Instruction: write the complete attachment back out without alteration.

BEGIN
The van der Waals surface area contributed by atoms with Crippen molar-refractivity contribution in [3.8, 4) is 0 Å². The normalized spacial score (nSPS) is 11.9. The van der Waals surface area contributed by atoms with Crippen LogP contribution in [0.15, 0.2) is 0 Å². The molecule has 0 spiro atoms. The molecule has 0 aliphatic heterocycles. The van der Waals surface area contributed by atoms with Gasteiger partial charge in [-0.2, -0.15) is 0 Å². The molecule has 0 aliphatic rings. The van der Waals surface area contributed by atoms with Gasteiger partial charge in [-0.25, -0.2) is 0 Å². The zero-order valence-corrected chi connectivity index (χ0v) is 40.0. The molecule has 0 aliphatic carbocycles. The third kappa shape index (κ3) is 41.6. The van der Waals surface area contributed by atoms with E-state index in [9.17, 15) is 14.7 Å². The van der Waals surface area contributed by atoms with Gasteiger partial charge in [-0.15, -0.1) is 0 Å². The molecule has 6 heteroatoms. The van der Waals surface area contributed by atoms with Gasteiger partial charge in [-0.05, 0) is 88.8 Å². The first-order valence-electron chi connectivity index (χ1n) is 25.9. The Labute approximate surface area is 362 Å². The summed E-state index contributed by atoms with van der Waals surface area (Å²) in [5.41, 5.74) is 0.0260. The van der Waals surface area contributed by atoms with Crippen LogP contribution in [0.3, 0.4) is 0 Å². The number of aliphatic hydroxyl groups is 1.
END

The van der Waals surface area contributed by atoms with Crippen molar-refractivity contribution in [3.8, 4) is 0 Å². The normalized spacial score (nSPS) is 11.9. The van der Waals surface area contributed by atoms with Crippen LogP contribution in [0.15, 0.2) is 0 Å². The molecule has 0 spiro atoms. The molecule has 0 aliphatic heterocycles. The van der Waals surface area contributed by atoms with Gasteiger partial charge in [-0.2, -0.15) is 0 Å². The molecule has 0 aliphatic rings. The van der Waals surface area contributed by atoms with Gasteiger partial charge in [-0.25, -0.2) is 0 Å². The zero-order valence-corrected chi connectivity index (χ0v) is 40.0. The molecule has 0 aliphatic carbocycles. The third kappa shape index (κ3) is 41.6. The van der Waals surface area contributed by atoms with E-state index in [9.17, 15) is 14.7 Å². The van der Waals surface area contributed by atoms with Gasteiger partial charge in [-0.15, -0.1) is 0 Å². The molecule has 6 heteroatoms. The van der Waals surface area contributed by atoms with Gasteiger partial charge in [-0.05, 0) is 88.8 Å². The first-order valence-electron chi connectivity index (χ1n) is 25.9. The Labute approximate surface area is 362 Å². The summed E-state index contributed by atoms with van der Waals surface area (Å²) in [5.41, 5.74) is 0.0260. The van der Waals surface area contributed by atoms with Crippen LogP contribution in [0.3, 0.4) is 0 Å². The number of aliphatic hydroxyl groups is 1.